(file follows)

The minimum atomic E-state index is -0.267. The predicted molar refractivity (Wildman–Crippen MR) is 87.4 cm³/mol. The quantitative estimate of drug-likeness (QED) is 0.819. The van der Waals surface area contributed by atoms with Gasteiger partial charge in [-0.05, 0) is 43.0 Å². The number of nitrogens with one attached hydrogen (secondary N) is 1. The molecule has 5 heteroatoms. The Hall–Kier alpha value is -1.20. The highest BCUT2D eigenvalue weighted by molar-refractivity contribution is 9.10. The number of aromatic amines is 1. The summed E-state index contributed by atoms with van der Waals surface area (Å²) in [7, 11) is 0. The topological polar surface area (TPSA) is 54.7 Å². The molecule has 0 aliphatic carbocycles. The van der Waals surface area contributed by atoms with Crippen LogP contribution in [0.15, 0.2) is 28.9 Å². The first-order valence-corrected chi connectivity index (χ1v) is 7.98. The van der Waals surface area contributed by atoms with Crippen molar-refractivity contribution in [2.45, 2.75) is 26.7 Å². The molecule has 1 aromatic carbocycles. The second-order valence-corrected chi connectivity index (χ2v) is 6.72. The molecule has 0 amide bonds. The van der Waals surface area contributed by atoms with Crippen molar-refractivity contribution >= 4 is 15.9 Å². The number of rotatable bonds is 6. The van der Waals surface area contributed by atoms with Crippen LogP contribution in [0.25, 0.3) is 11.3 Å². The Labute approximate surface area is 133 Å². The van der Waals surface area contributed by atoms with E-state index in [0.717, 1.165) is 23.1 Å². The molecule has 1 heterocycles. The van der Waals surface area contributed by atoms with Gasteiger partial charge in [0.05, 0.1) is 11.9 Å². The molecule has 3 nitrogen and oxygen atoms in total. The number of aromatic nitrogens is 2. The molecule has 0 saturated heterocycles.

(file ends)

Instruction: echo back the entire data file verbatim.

The minimum atomic E-state index is -0.267. The predicted molar refractivity (Wildman–Crippen MR) is 87.4 cm³/mol. The quantitative estimate of drug-likeness (QED) is 0.819. The van der Waals surface area contributed by atoms with Gasteiger partial charge in [-0.05, 0) is 43.0 Å². The number of nitrogens with one attached hydrogen (secondary N) is 1. The molecule has 5 heteroatoms. The Hall–Kier alpha value is -1.20. The highest BCUT2D eigenvalue weighted by molar-refractivity contribution is 9.10. The number of aromatic amines is 1. The summed E-state index contributed by atoms with van der Waals surface area (Å²) in [7, 11) is 0. The topological polar surface area (TPSA) is 54.7 Å². The molecule has 0 aliphatic carbocycles. The van der Waals surface area contributed by atoms with Crippen LogP contribution in [0.15, 0.2) is 28.9 Å². The first-order valence-corrected chi connectivity index (χ1v) is 7.98. The van der Waals surface area contributed by atoms with Crippen molar-refractivity contribution in [2.45, 2.75) is 26.7 Å². The molecule has 1 aromatic carbocycles. The second-order valence-corrected chi connectivity index (χ2v) is 6.72. The molecule has 0 amide bonds. The van der Waals surface area contributed by atoms with Crippen molar-refractivity contribution >= 4 is 15.9 Å². The number of rotatable bonds is 6. The van der Waals surface area contributed by atoms with Crippen LogP contribution in [0.25, 0.3) is 11.3 Å². The Labute approximate surface area is 133 Å². The van der Waals surface area contributed by atoms with E-state index in [0.717, 1.165) is 23.1 Å². The molecule has 1 heterocycles. The van der Waals surface area contributed by atoms with Gasteiger partial charge in [0.05, 0.1) is 11.9 Å². The molecule has 3 nitrogen and oxygen atoms in total. The number of aromatic nitrogens is 2. The molecule has 0 saturated heterocycles.